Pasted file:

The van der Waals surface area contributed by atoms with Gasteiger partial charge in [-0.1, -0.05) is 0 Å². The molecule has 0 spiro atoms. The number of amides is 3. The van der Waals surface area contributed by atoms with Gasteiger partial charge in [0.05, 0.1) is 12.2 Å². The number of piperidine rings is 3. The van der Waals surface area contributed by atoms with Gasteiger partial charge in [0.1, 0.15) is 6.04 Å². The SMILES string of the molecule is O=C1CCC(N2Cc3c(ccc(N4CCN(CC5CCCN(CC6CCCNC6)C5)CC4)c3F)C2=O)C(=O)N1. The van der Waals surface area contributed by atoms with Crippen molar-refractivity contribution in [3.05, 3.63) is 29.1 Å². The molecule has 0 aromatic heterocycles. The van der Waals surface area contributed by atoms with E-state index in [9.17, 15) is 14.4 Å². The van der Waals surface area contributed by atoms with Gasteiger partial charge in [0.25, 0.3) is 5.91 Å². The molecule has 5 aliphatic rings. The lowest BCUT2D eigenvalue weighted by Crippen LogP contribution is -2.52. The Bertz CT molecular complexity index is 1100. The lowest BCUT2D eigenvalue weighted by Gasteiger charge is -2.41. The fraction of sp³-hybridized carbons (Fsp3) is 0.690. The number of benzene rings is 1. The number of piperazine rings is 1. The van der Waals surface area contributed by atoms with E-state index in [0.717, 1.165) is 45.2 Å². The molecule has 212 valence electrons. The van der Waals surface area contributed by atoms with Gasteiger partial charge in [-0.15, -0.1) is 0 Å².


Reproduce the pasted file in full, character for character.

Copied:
The van der Waals surface area contributed by atoms with Gasteiger partial charge in [-0.1, -0.05) is 0 Å². The molecule has 0 spiro atoms. The number of amides is 3. The van der Waals surface area contributed by atoms with Gasteiger partial charge in [0.05, 0.1) is 12.2 Å². The number of piperidine rings is 3. The van der Waals surface area contributed by atoms with Gasteiger partial charge in [0.1, 0.15) is 6.04 Å². The SMILES string of the molecule is O=C1CCC(N2Cc3c(ccc(N4CCN(CC5CCCN(CC6CCCNC6)C5)CC4)c3F)C2=O)C(=O)N1. The van der Waals surface area contributed by atoms with Crippen molar-refractivity contribution in [3.05, 3.63) is 29.1 Å². The molecule has 0 aromatic heterocycles. The van der Waals surface area contributed by atoms with E-state index in [9.17, 15) is 14.4 Å². The van der Waals surface area contributed by atoms with Gasteiger partial charge in [0.25, 0.3) is 5.91 Å². The molecule has 5 aliphatic rings. The lowest BCUT2D eigenvalue weighted by Crippen LogP contribution is -2.52. The Bertz CT molecular complexity index is 1100. The lowest BCUT2D eigenvalue weighted by Gasteiger charge is -2.41. The fraction of sp³-hybridized carbons (Fsp3) is 0.690. The number of benzene rings is 1. The number of piperazine rings is 1. The van der Waals surface area contributed by atoms with E-state index in [0.717, 1.165) is 45.2 Å². The molecule has 212 valence electrons. The van der Waals surface area contributed by atoms with Gasteiger partial charge in [-0.15, -0.1) is 0 Å².